Introduction edit

The GIMP Toolkit (abbreviated as GTK+) is a free and open source widget toolkit for creating graphical user interfaces that was initially created in 1998 for the GIMP, a raster graphics editor, by Spencer Kimball, Peter Mattis, and Josh MacDonald — all of whom were members of eXperimental Computing Facility (XCF) at Berkeley University. GTK+ is licensed under the LGPL.

Unlike many other widget toolkits, GTK+ isn't based on Xt. The advantage of this is that it allows GTK+ to be available on other systems and to be much more flexible. GTK+ allows the end-user to configure the look of the toolkit, down to offering a number of different display engines. Engines exist which emulate the look of other popular toolkits or platforms, like Windows 95, Motif, Qt or NextStep. The disadvantage is that it doesn't have access to the X resource database, which is the traditional way for customizing X11 applications.

GTK+ 2 includes improved text rendering using Pango, a new theme engine, improved accessibility using Accessibility Toolkit, complete transition to Unicode using UTF-8 strings and a more flexible API. However, GTK+ 2 lacks compatibility with GTK+ 1, and programmers must port applications to it. Starting with version 2.8 GTK+ relies on the Cairo library for rendering of vector graphics.

Programming languages edit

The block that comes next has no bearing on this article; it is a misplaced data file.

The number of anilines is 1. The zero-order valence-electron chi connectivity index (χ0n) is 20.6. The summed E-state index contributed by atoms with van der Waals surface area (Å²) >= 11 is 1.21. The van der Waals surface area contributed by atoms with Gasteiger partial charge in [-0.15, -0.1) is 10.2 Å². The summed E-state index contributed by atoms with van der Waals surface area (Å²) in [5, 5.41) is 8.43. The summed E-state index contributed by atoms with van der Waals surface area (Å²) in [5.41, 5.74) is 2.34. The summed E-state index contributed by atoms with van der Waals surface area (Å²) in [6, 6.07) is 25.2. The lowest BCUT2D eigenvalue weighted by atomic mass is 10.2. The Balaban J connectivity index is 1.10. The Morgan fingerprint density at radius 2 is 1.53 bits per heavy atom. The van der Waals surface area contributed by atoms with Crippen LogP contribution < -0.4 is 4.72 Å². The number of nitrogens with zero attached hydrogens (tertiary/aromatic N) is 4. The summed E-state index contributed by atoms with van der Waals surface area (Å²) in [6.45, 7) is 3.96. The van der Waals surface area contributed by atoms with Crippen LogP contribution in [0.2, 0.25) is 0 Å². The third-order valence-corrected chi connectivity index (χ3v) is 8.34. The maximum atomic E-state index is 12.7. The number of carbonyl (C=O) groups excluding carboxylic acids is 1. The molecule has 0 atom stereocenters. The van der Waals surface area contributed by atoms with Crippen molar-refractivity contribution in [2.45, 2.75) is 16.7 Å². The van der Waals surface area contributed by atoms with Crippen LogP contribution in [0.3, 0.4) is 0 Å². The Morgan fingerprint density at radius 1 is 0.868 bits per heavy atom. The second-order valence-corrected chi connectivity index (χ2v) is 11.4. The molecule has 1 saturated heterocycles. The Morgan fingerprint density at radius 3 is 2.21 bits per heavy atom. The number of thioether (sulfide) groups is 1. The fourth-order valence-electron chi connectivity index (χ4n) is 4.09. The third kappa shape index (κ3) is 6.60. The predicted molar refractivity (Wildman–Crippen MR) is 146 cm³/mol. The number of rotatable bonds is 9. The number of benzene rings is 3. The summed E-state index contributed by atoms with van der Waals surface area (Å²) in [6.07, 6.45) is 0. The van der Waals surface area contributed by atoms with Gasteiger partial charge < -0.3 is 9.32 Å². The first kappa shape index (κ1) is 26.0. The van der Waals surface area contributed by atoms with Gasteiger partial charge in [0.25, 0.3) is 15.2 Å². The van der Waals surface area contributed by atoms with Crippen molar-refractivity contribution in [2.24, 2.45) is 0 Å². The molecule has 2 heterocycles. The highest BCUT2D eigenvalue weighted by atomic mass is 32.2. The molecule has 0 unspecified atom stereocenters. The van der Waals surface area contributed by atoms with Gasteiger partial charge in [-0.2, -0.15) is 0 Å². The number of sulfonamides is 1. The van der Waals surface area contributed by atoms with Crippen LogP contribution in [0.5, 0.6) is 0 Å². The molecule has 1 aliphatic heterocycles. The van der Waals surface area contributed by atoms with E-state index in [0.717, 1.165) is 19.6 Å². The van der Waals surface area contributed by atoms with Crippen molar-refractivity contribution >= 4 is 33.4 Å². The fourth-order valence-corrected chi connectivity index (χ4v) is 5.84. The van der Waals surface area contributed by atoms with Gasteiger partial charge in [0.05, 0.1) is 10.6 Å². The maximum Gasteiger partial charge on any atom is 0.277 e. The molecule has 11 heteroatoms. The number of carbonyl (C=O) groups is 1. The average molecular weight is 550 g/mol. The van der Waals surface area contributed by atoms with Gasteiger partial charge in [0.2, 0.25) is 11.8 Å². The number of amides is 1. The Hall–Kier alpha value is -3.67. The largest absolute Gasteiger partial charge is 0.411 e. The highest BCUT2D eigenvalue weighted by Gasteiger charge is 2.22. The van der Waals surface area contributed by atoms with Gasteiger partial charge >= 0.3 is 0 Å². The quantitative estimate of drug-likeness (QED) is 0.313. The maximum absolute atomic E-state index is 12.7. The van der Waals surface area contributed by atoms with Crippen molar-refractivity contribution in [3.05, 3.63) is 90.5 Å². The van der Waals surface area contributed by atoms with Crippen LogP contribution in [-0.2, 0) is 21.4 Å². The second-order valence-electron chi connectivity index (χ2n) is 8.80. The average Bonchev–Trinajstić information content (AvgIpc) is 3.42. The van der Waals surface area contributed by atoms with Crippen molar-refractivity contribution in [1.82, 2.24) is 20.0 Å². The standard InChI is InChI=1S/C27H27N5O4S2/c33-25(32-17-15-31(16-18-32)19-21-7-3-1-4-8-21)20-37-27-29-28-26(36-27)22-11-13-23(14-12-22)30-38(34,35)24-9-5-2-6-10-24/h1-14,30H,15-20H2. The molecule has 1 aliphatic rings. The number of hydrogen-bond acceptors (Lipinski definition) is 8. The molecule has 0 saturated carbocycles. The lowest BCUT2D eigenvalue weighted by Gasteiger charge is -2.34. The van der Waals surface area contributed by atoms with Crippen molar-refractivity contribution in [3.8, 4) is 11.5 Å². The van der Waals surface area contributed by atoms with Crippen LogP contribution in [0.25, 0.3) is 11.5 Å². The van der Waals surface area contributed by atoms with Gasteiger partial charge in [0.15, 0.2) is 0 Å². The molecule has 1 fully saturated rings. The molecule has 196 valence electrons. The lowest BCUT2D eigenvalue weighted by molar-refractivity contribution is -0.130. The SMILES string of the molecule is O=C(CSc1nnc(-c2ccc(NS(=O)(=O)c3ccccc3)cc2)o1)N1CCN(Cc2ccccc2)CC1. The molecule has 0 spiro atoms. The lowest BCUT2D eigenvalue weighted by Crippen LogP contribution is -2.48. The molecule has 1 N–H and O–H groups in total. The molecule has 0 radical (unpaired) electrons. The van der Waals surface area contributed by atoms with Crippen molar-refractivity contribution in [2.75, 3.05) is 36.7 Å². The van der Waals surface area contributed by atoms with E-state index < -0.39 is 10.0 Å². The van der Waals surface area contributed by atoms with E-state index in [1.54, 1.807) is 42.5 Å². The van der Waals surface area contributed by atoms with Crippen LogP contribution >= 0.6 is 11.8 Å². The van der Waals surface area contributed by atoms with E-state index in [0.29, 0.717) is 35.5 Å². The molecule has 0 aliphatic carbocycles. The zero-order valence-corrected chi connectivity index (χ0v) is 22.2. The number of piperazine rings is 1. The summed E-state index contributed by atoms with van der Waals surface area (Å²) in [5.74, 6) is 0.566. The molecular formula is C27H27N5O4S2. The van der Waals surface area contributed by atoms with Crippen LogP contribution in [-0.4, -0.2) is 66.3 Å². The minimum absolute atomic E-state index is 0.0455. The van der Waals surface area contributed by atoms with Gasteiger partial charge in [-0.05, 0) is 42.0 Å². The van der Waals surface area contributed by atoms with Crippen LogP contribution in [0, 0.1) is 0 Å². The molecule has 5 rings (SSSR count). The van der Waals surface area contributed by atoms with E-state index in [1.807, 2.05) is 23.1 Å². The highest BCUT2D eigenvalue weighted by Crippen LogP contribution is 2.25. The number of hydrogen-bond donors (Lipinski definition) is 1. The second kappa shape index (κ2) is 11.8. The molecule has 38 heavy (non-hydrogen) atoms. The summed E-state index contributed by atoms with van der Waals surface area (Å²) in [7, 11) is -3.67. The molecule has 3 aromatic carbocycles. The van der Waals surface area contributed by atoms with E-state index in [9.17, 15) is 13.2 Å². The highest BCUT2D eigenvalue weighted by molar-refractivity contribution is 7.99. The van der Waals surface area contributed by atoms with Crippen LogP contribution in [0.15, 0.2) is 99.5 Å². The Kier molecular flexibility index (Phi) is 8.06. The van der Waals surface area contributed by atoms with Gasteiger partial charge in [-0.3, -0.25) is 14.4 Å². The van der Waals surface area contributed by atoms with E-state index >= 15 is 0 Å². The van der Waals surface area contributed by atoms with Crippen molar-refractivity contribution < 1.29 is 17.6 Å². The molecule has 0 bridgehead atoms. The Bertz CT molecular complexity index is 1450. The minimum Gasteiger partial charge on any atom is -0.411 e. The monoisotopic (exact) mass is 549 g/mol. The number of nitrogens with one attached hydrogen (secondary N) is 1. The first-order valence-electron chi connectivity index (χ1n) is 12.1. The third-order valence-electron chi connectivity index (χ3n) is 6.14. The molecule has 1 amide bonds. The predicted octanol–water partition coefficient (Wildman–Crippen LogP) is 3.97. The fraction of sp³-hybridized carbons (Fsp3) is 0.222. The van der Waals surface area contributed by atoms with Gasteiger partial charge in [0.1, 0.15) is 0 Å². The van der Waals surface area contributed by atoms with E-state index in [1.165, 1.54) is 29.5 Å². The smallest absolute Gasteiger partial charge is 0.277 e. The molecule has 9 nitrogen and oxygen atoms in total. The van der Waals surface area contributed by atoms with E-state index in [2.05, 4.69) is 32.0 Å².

GTK+ uses the C programming language, although its designers use an object-oriented paradigm. The GNOME platform bindings provide for C++ (gtkmm), Perl, Ruby, Java and Python (PyGTK) bindings; others have written bindings for many other programming languages (including Ada, D, Haskell, Lua, Pascal, PHP, Pike and all .NET programming languages).

Environments that use GTK+ edit

Screenshot of the GIMP 2.2 on a typical system
  • The GNOME environment uses GTK+ as a base, which means that programs written for GNOME use GTK+ as their toolkit.
  • Xfce also uses it as its base, though its apps typically do not depend on as many programs. (This is the difference between something being branded as a "GNOME program" and as a "GTK+ program".)
  • The GPE Palmtop Environment, Maemo (Nokia's Internet-tablet framework), and Access Linux Platform (a new Palm OS-compatible Personal digital PDA platform) also use GTK+ as a base.

Those desktop environments are not required to run GTK+ programs, though. If the libraries the program requires are installed, a GTK+ program can run on top of other X11-based environments such as KDE or an X11-plus-window manager environment; this includes MacOS X if is installed. GTK+ can also run under Microsoft Windows. Some of the more unusual ports include DirectFB and ncurses.